Constitutionalist, Anti-globalist Agenda Dominates Michigan GOP Convention

Kristina Karamo


Constitutionalist, Anti-globalist Agenda Dominates Michigan GOP Convention



By Robert Owens


In Michigan, being an unapologetic constitutionalist and uncompromising warrior against the globalist conspiracy seeking to destroy America is required to be considered for political leadership in the Republican Party. On February 17 and 18 in Lansing, the Michigan Republican Party held their 2023 State Convention for the purpose of electing a new party chairman and statewide leadership.


The outcome was the neoconservative wing of the party being ripped out by the root. Anyone even suspected of being willing to do business with the neoconservatives was replaced. Only hardened, proven, and dedicated constitutionalists needed apply, and no amount of outside celebrity influence was going to make a difference. “This is a whole new world of opportunity,” said Mark Forton, the Macomb County GOP chairman and de facto leader of the hardline constitutionalist movement in Michigan.


The headline of the convention was the election of Kristina Karamo as the new chairwoman of the state party. Karamo came into the convention as the darling of the grassroots movement, but was labeled as “too inflexible” by the big-money-lobbyist establishment wing of the party, who made it clear that should Karamo win, they would pull all finances and support from the party.


The acrimony caused by the establishment Republicans led to an often-hostile environment in preliminary district caucus meetings held to elect key positions such as the state executive committee and district leadership teams. Such meetings typically take an hour or two, but this convention saw some caucus meetings drag out past midnight. Dozens of delegates were spotted with Robert’s Rules of Order laminated pages made up to look like NFL play-calling charts. In the end, candidates that adhere to constitutionalism and anti-globalism won in clean-sweep fashion statewide. “We won it all. I am so proud of our team. We will demand adherence to the Constitution and fight the globalist elite,” said Darlene Doetzel, a Karamo campaign insider, well-respected grassroots political powerhouse, longtime state GOP committeewoman, and delegate from the 10th Congressional District.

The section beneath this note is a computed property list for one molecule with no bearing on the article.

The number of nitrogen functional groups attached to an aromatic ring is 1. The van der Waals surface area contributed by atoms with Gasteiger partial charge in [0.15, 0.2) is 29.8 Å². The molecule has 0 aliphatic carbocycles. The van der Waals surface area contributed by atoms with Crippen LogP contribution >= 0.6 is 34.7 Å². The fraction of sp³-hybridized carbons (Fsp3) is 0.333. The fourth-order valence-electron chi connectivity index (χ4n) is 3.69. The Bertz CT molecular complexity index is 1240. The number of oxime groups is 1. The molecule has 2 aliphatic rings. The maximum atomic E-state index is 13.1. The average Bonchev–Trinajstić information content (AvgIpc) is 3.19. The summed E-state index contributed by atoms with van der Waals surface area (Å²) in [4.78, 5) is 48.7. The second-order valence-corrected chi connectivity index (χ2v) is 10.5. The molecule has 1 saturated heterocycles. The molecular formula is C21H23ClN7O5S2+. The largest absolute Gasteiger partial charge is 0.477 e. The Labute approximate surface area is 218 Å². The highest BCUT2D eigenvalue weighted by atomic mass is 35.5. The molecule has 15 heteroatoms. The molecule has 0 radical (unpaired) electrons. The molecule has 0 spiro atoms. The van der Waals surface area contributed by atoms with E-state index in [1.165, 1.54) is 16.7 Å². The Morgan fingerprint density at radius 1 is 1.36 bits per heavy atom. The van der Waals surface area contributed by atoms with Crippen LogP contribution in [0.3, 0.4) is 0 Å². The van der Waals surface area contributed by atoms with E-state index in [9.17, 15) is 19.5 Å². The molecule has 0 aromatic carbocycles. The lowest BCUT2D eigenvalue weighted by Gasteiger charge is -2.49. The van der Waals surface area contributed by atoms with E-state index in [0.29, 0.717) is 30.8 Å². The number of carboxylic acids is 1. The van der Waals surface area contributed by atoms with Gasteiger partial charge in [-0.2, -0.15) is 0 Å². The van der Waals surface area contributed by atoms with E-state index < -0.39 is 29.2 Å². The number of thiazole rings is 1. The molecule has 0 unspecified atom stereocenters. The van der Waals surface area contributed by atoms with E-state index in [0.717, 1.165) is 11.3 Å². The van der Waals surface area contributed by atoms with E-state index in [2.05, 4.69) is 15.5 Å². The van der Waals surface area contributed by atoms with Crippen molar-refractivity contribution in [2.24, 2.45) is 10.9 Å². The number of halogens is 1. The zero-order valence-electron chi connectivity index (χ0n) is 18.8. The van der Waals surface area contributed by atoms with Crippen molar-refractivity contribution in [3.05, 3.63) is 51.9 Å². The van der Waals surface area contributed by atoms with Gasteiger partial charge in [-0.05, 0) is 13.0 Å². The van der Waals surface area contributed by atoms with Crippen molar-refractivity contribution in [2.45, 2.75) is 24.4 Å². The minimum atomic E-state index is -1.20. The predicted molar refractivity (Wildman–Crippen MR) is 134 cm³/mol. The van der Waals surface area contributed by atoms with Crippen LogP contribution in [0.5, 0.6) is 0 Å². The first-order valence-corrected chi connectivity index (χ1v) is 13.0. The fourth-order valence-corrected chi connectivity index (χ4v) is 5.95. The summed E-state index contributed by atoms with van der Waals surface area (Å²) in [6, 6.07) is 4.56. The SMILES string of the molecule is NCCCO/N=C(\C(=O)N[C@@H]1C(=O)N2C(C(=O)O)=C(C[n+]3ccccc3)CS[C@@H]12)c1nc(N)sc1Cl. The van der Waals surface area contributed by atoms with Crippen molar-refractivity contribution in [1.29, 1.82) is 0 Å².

Anticipating a possible takeover of the party by grassroots activists, the neoconservatives led by outgoing Chairman Ron Weiser made sure to gut the party prior to turning over the keys. By all accounts, the Michigan Republican Party will be a “full rehab” project from the foundation up, being turned over financially broken in every way possible. The prior officers made like ghosts the entire conference, presumably to dodge questions about their obvious malfeasance and failure. Among other things, Karamo pledged to financially audit the prior party administration.


The November 2022 election saw the Michigan Republican Party lose every statewide office and lose control of both houses of the Legislature for the first time in 40 years, and saw abortion on demand for minors enshrined in the Michigan Constitution by overwhelming popular vote. “I received virtually no support from the State Party,” noted Dr. Mike Aiello, a Macomb County Republican who lost a narrow statehouse race to a massively funded Democrat in a “purple” district. Candidates like Aiello were only able to stay competitive because of over-the-top efforts by grassroots activists such as JBS Assistant Chapter Leader and State Delegate Mercede Scargall. “She’s a warrior!” proclaimed Dr. Aiello with a wide smile.